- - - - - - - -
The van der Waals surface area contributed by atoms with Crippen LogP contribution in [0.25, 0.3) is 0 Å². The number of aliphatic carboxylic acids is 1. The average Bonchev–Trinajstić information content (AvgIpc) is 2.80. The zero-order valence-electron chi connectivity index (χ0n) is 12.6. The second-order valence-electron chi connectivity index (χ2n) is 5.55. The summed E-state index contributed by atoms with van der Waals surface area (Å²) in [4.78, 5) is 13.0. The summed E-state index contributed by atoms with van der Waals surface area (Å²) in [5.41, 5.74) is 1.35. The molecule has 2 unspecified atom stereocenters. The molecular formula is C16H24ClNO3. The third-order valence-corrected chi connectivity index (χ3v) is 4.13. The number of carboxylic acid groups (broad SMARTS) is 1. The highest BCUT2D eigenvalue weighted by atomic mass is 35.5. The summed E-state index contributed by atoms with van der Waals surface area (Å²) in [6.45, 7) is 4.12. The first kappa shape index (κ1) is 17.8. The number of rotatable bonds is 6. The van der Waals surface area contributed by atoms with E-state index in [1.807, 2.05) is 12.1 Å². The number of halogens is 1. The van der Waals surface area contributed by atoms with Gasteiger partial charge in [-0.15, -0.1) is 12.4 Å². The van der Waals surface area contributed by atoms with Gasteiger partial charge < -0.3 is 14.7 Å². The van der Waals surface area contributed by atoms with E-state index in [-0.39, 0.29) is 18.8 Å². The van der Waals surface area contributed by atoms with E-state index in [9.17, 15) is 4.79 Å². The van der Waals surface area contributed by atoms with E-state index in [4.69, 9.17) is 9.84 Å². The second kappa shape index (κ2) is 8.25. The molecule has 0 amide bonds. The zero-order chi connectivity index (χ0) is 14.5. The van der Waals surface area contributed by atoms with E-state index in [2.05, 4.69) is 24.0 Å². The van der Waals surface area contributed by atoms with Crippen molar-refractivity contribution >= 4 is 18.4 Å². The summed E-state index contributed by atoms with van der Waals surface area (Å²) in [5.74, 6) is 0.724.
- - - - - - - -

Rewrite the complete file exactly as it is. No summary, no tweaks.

The van der Waals surface area contributed by atoms with Crippen LogP contribution in [0.25, 0.3) is 0 Å². The number of aliphatic carboxylic acids is 1. The average Bonchev–Trinajstić information content (AvgIpc) is 2.80. The zero-order valence-electron chi connectivity index (χ0n) is 12.6. The second-order valence-electron chi connectivity index (χ2n) is 5.55. The summed E-state index contributed by atoms with van der Waals surface area (Å²) in [4.78, 5) is 13.0. The summed E-state index contributed by atoms with van der Waals surface area (Å²) in [5.41, 5.74) is 1.35. The molecule has 2 unspecified atom stereocenters. The molecular formula is C16H24ClNO3. The third-order valence-corrected chi connectivity index (χ3v) is 4.13. The number of carboxylic acid groups (broad SMARTS) is 1. The highest BCUT2D eigenvalue weighted by atomic mass is 35.5. The summed E-state index contributed by atoms with van der Waals surface area (Å²) in [6.45, 7) is 4.12. The first kappa shape index (κ1) is 17.8. The number of rotatable bonds is 6. The van der Waals surface area contributed by atoms with E-state index in [1.807, 2.05) is 12.1 Å². The number of halogens is 1. The van der Waals surface area contributed by atoms with Gasteiger partial charge in [-0.15, -0.1) is 12.4 Å². The van der Waals surface area contributed by atoms with Gasteiger partial charge < -0.3 is 14.7 Å². The van der Waals surface area contributed by atoms with E-state index in [-0.39, 0.29) is 18.8 Å². The van der Waals surface area contributed by atoms with E-state index in [9.17, 15) is 4.79 Å². The van der Waals surface area contributed by atoms with E-state index in [4.69, 9.17) is 9.84 Å². The second kappa shape index (κ2) is 8.25. The molecule has 0 amide bonds. The zero-order chi connectivity index (χ0) is 14.5. The van der Waals surface area contributed by atoms with E-state index in [2.05, 4.69) is 24.0 Å². The van der Waals surface area contributed by atoms with Crippen molar-refractivity contribution >= 4 is 18.4 Å². The summed E-state index contributed by atoms with van der Waals surface area (Å²) in [5.74, 6) is 0.724.